“When you team up with someone who makes another version of what you originally made, and you have more energies working on the same thing, it becomes something really exciting,” Engberg says. “It’s like when you play back-to-back or go into the studio with someone. It’s two energies coming together.”
Engberg’s creative ventures tie into her activism. Her paintings carry messages of awareness about the environment, animals or nature. Her prints come on sustainable paper made with hemp, agave and bamboo, and each is shipped in sustainable packaging.
Her NFTs are minted and sold on the eco-friendly FLOW blockchain, which uses the proof-of-stake mining system of verification rather than the environmentally corrosive proof-of-work mining system. By using FLOW, Engberg uses roughly 1000x less power than she would using a cryptocurrency such as Ethereum.
Her social media profiles offer followers a wealth of easy-to-understand information on simply-explained critical issues. Engberg hopes her posts not only inform but rally her followers.
Engberg became a plant-based consumer when she was still a child and developed very firm ideas about what she supported early in life.
“If you have a platform, why not use it to talk about what you’re passionate about,” she says. “For me, it happened to be nature and animals.
“In the beginning, I got a lot of negative feedback,” she continues. “That just gave me more power to keep on doing it. I’m not turning down the music at a festival and having a political speech or talking about veganism. I would never ever do that, but I’m not on a social media platform to play music. We’re there to share thoughts and photos. It is an opportunity to reach so many people. [I’m] not telling people what to do, but telling them what I do and how I feel. If you don’t like it, you don’t have to follow me. In the end, ‘your vibe attracts your tribe’.”
Many organizations have reached out to Engberg asking her to act as an ambassador and raise awareness for their like-minded causes. She’s currently involved with Project Zero (not to be confused with the adoption agency) whose aim is to protect the oceans, as well as the wildlife conservation non-profit Music Against Animal Cruelty (co-founded by Art Department’s Jonny White), for whom she has DJed to raise funds. Engberg also supports Amazon Watch and the rainforests of Ecuador through Save the Paradise by posting on her socials and asking for donations.
She co-created the Techno for Humanity event raising money for Syrian refugees in Belgium. She is helping Tomorrowland with its environmental and humanitarian Love Tomorrow foundation, as well as Blond-ish with her Bye Bye Plastic Foundation.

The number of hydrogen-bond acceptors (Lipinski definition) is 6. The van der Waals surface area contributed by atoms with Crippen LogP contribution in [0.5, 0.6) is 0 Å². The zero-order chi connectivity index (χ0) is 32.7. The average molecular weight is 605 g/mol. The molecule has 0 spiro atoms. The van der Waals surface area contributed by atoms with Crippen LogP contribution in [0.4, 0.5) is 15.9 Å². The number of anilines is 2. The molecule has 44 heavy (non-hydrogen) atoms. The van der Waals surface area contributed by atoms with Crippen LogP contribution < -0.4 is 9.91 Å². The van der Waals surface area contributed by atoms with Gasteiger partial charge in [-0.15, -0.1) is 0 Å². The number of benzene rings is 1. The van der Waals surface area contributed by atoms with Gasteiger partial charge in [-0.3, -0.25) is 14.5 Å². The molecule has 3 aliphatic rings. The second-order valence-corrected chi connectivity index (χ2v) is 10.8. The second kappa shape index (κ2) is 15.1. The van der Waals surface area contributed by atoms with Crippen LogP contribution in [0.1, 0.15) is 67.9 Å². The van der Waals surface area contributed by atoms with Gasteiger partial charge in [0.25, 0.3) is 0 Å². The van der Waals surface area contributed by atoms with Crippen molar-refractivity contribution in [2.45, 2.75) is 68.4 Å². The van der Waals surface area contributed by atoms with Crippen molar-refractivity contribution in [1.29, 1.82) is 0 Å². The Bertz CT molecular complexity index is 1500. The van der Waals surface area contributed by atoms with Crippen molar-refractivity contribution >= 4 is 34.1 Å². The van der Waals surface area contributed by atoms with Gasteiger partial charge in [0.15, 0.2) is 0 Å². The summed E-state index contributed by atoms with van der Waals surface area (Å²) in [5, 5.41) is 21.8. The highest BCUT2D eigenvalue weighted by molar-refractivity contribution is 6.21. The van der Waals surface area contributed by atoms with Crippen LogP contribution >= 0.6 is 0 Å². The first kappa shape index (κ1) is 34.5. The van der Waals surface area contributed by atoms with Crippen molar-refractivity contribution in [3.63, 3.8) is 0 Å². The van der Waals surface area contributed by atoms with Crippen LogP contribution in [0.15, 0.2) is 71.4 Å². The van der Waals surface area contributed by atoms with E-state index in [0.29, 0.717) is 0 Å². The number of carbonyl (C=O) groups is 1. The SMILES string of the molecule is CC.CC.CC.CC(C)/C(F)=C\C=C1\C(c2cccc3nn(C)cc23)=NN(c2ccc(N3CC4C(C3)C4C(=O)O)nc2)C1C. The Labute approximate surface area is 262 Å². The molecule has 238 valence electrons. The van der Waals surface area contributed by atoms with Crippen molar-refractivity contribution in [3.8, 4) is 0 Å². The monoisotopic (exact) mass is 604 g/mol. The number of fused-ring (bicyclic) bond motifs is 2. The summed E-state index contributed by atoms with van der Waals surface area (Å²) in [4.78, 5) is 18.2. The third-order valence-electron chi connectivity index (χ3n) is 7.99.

The United Nations got in touch and has been holding productive exchanges with Engberg. She hosted a conversation with Steven Donziger, the attorney best known for his battles with Chevron and the damages their drilling caused for the people of Ecuador, which is viewable on her social media channels.
“Big corporations, who lobby the government and control the mainstream have so much power,” she says. “As individuals, you can only do so much, but the more people talk about it and the more people become aware and conscious, the more it creates a new political environment. You can always ‘be the change you wish to see in the world’ and spread awareness, but, in the end, we need to push for systemic changes.”
Engberg has seen these changes over her lifetime, watching as climate change and veganism moved from extreme niche topics—even controversial—to becoming mainstream. She’s observed firsthand how multiple artists speaking on a topic can gain momentum and lead to changes in practices. Today, festivals offer vegan food regularly, and at Amsterdam’s DGTL Festival, all the food is vegan.
She’s happy to see and be a part of real conversations about establishing a safe environment for women in electronic dance music spaces. Engberg has been very vocal about this issue, putting her support behind those who are actively working to take down the old guard culture.
“If I’m going to allow my daughters to go out, be free and party in Ibiza and all that comes with it, it’s our responsibility to use our voice to encourage people to stand up against the mistreatment of women,” she asserts. “People are in it to have fun. If you’re a little bit too drunk, or if you took drugs, you should still be able to be safe.
“Dare to be outspoken,” she continues. “Dare to say how you feel. In the end, we’re all just one person, but if all of us dare to speak out about how we feel, that leads to other people talking about the same thing. In the end, it gains some momentum. Many outspoken people lead to systemic changes at the top.”